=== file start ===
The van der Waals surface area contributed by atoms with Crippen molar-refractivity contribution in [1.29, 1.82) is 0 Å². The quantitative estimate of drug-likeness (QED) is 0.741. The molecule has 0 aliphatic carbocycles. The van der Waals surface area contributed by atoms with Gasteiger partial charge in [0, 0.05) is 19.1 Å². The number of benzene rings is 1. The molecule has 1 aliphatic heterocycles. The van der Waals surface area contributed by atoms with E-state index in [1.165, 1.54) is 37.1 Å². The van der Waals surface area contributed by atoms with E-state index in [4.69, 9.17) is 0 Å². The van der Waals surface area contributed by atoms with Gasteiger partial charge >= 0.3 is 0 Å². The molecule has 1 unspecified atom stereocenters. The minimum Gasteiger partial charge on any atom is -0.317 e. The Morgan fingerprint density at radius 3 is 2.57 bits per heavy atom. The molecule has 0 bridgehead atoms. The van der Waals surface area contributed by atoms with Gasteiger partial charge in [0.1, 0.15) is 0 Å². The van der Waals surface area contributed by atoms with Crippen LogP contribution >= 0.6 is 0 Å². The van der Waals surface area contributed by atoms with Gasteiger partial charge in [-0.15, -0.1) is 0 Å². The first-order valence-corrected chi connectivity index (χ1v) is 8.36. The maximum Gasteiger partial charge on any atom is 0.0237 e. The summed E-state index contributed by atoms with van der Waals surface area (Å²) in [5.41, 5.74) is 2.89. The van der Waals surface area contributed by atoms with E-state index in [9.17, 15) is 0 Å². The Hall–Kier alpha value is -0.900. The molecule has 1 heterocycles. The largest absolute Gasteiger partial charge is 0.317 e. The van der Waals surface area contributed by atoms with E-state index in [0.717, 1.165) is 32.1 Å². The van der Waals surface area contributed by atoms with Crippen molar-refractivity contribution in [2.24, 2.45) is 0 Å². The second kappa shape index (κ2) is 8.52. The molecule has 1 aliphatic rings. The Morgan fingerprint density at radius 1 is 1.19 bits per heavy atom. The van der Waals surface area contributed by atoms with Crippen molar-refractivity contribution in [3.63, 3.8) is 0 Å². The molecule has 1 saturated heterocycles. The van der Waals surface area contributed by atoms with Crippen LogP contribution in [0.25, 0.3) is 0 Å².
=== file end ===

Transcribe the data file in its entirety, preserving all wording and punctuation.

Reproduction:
The van der Waals surface area contributed by atoms with Crippen molar-refractivity contribution in [1.29, 1.82) is 0 Å². The quantitative estimate of drug-likeness (QED) is 0.741. The molecule has 0 aliphatic carbocycles. The van der Waals surface area contributed by atoms with Gasteiger partial charge in [0, 0.05) is 19.1 Å². The number of benzene rings is 1. The molecule has 1 aliphatic heterocycles. The van der Waals surface area contributed by atoms with E-state index in [1.165, 1.54) is 37.1 Å². The van der Waals surface area contributed by atoms with E-state index in [4.69, 9.17) is 0 Å². The van der Waals surface area contributed by atoms with Gasteiger partial charge >= 0.3 is 0 Å². The molecule has 1 unspecified atom stereocenters. The minimum Gasteiger partial charge on any atom is -0.317 e. The Morgan fingerprint density at radius 3 is 2.57 bits per heavy atom. The molecule has 0 bridgehead atoms. The van der Waals surface area contributed by atoms with Gasteiger partial charge in [0.1, 0.15) is 0 Å². The van der Waals surface area contributed by atoms with Crippen LogP contribution >= 0.6 is 0 Å². The van der Waals surface area contributed by atoms with Gasteiger partial charge in [-0.15, -0.1) is 0 Å². The first-order valence-corrected chi connectivity index (χ1v) is 8.36. The maximum Gasteiger partial charge on any atom is 0.0237 e. The summed E-state index contributed by atoms with van der Waals surface area (Å²) in [5.41, 5.74) is 2.89. The van der Waals surface area contributed by atoms with E-state index in [9.17, 15) is 0 Å². The Hall–Kier alpha value is -0.900. The molecule has 1 heterocycles. The largest absolute Gasteiger partial charge is 0.317 e. The van der Waals surface area contributed by atoms with E-state index in [0.717, 1.165) is 32.1 Å². The van der Waals surface area contributed by atoms with Crippen molar-refractivity contribution in [2.24, 2.45) is 0 Å². The second kappa shape index (κ2) is 8.52. The molecule has 1 aliphatic rings. The Morgan fingerprint density at radius 1 is 1.19 bits per heavy atom. The van der Waals surface area contributed by atoms with Crippen molar-refractivity contribution in [3.63, 3.8) is 0 Å². The molecule has 1 saturated heterocycles. The van der Waals surface area contributed by atoms with Crippen LogP contribution in [0.25, 0.3) is 0 Å².